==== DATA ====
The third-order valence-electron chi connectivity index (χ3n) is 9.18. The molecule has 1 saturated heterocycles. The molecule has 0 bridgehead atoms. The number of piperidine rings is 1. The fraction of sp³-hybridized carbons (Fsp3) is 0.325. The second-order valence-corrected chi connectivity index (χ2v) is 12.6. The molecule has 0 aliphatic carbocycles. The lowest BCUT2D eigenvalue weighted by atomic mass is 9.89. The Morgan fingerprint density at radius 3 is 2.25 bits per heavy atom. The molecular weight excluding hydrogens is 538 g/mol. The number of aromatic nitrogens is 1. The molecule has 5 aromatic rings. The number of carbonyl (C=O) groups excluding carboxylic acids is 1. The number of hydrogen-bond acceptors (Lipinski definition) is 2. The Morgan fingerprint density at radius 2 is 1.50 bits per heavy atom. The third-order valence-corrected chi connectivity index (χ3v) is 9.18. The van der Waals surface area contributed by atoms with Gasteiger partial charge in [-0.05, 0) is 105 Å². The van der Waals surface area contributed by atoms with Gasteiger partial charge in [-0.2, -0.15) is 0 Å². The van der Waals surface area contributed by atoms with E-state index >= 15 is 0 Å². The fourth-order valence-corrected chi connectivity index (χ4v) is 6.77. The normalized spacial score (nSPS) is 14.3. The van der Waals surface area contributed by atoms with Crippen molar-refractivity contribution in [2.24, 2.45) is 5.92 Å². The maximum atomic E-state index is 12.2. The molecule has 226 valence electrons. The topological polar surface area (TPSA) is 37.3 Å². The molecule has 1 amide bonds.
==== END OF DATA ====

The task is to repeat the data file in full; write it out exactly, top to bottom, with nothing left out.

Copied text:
The third-order valence-electron chi connectivity index (χ3n) is 9.18. The molecule has 1 saturated heterocycles. The molecule has 0 bridgehead atoms. The number of piperidine rings is 1. The fraction of sp³-hybridized carbons (Fsp3) is 0.325. The second-order valence-corrected chi connectivity index (χ2v) is 12.6. The molecule has 0 aliphatic carbocycles. The lowest BCUT2D eigenvalue weighted by atomic mass is 9.89. The Morgan fingerprint density at radius 3 is 2.25 bits per heavy atom. The molecular weight excluding hydrogens is 538 g/mol. The number of aromatic nitrogens is 1. The molecule has 5 aromatic rings. The number of carbonyl (C=O) groups excluding carboxylic acids is 1. The number of hydrogen-bond acceptors (Lipinski definition) is 2. The Morgan fingerprint density at radius 2 is 1.50 bits per heavy atom. The third-order valence-corrected chi connectivity index (χ3v) is 9.18. The van der Waals surface area contributed by atoms with Gasteiger partial charge in [-0.05, 0) is 105 Å². The van der Waals surface area contributed by atoms with Gasteiger partial charge in [-0.2, -0.15) is 0 Å². The van der Waals surface area contributed by atoms with E-state index >= 15 is 0 Å². The fourth-order valence-corrected chi connectivity index (χ4v) is 6.77. The normalized spacial score (nSPS) is 14.3. The van der Waals surface area contributed by atoms with Crippen molar-refractivity contribution in [2.24, 2.45) is 5.92 Å². The maximum atomic E-state index is 12.2. The molecule has 226 valence electrons. The topological polar surface area (TPSA) is 37.3 Å². The molecule has 1 amide bonds.